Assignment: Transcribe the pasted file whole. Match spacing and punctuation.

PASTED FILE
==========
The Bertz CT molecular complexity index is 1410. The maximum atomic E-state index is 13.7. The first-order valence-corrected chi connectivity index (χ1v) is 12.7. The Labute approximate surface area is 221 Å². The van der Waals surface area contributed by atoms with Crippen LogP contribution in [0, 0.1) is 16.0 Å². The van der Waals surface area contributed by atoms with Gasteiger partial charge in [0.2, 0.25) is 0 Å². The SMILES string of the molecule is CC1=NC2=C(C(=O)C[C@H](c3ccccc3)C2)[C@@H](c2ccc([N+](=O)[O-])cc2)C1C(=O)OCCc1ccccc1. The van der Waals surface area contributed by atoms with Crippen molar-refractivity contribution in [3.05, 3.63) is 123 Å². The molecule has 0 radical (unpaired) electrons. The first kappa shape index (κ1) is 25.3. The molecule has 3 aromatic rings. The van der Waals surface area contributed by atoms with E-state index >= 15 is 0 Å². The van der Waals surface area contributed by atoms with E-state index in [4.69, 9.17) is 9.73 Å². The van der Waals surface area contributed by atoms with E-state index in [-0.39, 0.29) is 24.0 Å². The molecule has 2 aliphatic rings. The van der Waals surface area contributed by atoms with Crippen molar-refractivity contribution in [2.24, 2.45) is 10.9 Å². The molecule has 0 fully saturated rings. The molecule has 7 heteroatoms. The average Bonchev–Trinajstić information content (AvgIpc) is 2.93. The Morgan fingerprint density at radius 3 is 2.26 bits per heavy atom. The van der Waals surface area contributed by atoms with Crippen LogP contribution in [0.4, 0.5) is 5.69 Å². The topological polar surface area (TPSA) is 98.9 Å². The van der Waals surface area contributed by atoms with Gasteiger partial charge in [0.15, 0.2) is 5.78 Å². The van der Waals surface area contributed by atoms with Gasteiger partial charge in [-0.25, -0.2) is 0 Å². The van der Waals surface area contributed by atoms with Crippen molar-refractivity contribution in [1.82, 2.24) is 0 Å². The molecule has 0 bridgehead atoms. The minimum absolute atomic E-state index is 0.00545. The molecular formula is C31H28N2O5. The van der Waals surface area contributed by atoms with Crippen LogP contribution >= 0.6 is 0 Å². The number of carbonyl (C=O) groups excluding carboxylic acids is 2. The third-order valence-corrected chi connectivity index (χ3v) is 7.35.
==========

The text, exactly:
The Bertz CT molecular complexity index is 1410. The maximum atomic E-state index is 13.7. The first-order valence-corrected chi connectivity index (χ1v) is 12.7. The Labute approximate surface area is 221 Å². The van der Waals surface area contributed by atoms with Crippen LogP contribution in [0, 0.1) is 16.0 Å². The van der Waals surface area contributed by atoms with Gasteiger partial charge in [0.2, 0.25) is 0 Å². The SMILES string of the molecule is CC1=NC2=C(C(=O)C[C@H](c3ccccc3)C2)[C@@H](c2ccc([N+](=O)[O-])cc2)C1C(=O)OCCc1ccccc1. The van der Waals surface area contributed by atoms with Crippen molar-refractivity contribution in [3.05, 3.63) is 123 Å². The molecule has 0 radical (unpaired) electrons. The first kappa shape index (κ1) is 25.3. The molecule has 3 aromatic rings. The van der Waals surface area contributed by atoms with E-state index >= 15 is 0 Å². The van der Waals surface area contributed by atoms with E-state index in [4.69, 9.17) is 9.73 Å². The van der Waals surface area contributed by atoms with E-state index in [-0.39, 0.29) is 24.0 Å². The molecule has 2 aliphatic rings. The van der Waals surface area contributed by atoms with Crippen molar-refractivity contribution in [2.24, 2.45) is 10.9 Å². The molecule has 0 fully saturated rings. The molecule has 7 heteroatoms. The average Bonchev–Trinajstić information content (AvgIpc) is 2.93. The Morgan fingerprint density at radius 3 is 2.26 bits per heavy atom. The van der Waals surface area contributed by atoms with Crippen LogP contribution in [0.4, 0.5) is 5.69 Å². The topological polar surface area (TPSA) is 98.9 Å². The van der Waals surface area contributed by atoms with Gasteiger partial charge in [0.15, 0.2) is 5.78 Å². The van der Waals surface area contributed by atoms with Gasteiger partial charge in [-0.25, -0.2) is 0 Å². The van der Waals surface area contributed by atoms with Crippen molar-refractivity contribution in [1.82, 2.24) is 0 Å². The molecule has 0 bridgehead atoms. The minimum absolute atomic E-state index is 0.00545. The molecular formula is C31H28N2O5. The van der Waals surface area contributed by atoms with Crippen LogP contribution >= 0.6 is 0 Å². The number of carbonyl (C=O) groups excluding carboxylic acids is 2. The third-order valence-corrected chi connectivity index (χ3v) is 7.35.